Art Plus – Maman – A sculpture by Louise Bourgeois

© Louise Bourgeois, Maman, 1999

Maman Sits Weaving

Childhood memories
Maman sits weaving her love
Shadows carve their scars

About the sculpture

Maman (1999) is a bronze, stainless steel, and marble sculpture. The sculpture, which depicts a spider, is among the world’s largest, measuring over 30 ft high and over 33 ft wide (927 x 891 x 1024 cm). It includes a sac containing 32 marble eggs and its abdomen and thorax are made of ribbed bronze.

The title is the familiar French word for Mother. The sculpture was created in 1999 by Bourgeois as a part of her inaugural commission of The Unilever Series (2000), in the Turbine Hall at London’s Tate Modern. This original was created in steel, with an edition of six subsequent castings in bronze.

Like a creature escaped from a dream, or a larger-than-life embodiment of a secret childhood fear, the giant spider Maman casts a powerful physical and psychological shadow.

Bourgeois work plunges one into the depths of human emotion further and more passionately than perhaps any other artist of her time. In its evocation of the psyche, her work is both universal and deeply personal, with frequent, explicit reference to painful childhood memories of an unfaithful father and a loving but complicit mother.

Maman is associated with the artist’s own mother. The spider, who protects her precious eggs in a steel cage-like body, provokes awe and fear, but her massive height, improbably balanced on slender legs, conveys an almost poignant vulnerability.

In Bourgeois own words,

“The Spider is an ode to my mother. She was my best friend. Like a spider, my mother was a weaver…Like spiders, my mother was very clever. Spiders are friendly presences that eat mosquitoes. We know that mosquitoes spread diseases and are therefore unwanted. So, spiders are helpful and protective, just like my mother.”

Sculpture Attribution © Louise Bourgeois, Maman, 1999

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About the Sculpture Reference Attribution & &

Photo Attribution (Photographer Unstated), Maman, (Date Unstated)

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Poem Attribution © Goff James, Maman Sits Weaving

Copyright (c) 2021 Goff James – All Rights Reserved

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Open Box – Art quotation of the day

Louise Joséphine Bourgeois (1911 -2010) was a French-American artist.

Although she is best known for her large-scale sculpture and installation art, Bourgeois was also a prolific painter and printmaker.

She explored a variety of themes over the course of her long career including domesticity and the family, sexuality and the body, as well as death and the unconscious.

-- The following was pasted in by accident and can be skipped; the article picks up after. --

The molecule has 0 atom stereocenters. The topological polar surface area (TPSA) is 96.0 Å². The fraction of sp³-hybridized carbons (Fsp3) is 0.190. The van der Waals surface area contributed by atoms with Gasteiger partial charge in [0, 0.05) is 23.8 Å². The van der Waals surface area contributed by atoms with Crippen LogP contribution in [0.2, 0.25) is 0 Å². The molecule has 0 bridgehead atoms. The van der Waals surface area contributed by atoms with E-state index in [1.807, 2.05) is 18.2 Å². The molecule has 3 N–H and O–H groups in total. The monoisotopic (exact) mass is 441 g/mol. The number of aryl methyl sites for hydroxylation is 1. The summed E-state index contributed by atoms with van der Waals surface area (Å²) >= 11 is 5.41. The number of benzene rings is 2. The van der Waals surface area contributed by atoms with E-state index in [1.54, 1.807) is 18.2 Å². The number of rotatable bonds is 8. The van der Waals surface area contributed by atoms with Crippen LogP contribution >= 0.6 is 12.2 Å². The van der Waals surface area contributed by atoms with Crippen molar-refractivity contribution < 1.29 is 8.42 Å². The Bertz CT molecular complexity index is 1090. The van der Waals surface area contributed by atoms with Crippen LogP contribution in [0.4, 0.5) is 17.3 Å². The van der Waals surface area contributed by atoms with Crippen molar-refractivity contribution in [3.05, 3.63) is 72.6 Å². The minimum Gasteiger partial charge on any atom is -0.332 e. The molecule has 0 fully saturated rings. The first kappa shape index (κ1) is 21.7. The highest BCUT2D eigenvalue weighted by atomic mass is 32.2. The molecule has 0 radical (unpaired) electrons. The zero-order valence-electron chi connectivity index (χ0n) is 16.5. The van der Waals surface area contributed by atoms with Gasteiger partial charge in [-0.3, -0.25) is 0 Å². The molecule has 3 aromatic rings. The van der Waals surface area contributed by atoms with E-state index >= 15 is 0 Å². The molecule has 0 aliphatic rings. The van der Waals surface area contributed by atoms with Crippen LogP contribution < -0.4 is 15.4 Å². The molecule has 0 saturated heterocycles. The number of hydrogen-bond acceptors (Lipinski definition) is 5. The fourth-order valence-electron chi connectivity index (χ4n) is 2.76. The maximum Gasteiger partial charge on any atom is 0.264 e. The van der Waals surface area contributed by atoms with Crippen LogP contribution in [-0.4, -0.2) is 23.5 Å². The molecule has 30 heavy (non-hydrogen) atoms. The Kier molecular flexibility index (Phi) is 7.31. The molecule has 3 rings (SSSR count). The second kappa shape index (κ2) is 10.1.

These themes connect to events from her childhood which she considered to be a therapeutic process.

Although Bourgeois exhibited with the Abstract Expressionists and her work has much in common with Surrealism and Feminist art, she was not formally affiliated with any particular artistic movement.

Early on, Bourgeois focused on painting and printmaking, turning to sculpture only in the later 1940s.

However, by the 1950s and early 1960s, there are gaps in her production as she became immersed in psychoanalysis.

In 1964, for an exhibition after a long hiatus, Bourgeois presented strange, organically shaped plaster sculptures that contrasted dramatically with the totemic wood pieces she had exhibited earlier.

Alternating between forms, materials, and scale, and veering between figuration and abstraction such ideas became a basic part of Bourgeois’s vision, even while she continually probed the same themes: loneliness, jealousy, anger, and fear.

Bourgeois’s idiosyncratic approach found few champions in the years when formal issues dominated art world thinking.

By the 1970s and 1980s, the focus in art had shifted to the examination of various kinds of imagery and content.

In 1982, at 70 years old, Bourgeois finally took centre stage with a retrospective at The Museum of Modern Art.

After the retrospective, she was filled with new confidence and forged ahead, creating monumental spiders, eerie room-sized “Cells,” evocative figures often hanging from wires, and a range of fabric works fashioned from her old clothes.

All the while she constantly made drawings on paper, day and night, and also returned to printmaking.

Art was her tool for coping; it was an exorcism. As Bourgeois put it,

“Art is a guarantee of sanity.”

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Photo Attribution © Christopher Felver, Louise Bourgeois, (Date Unstated)

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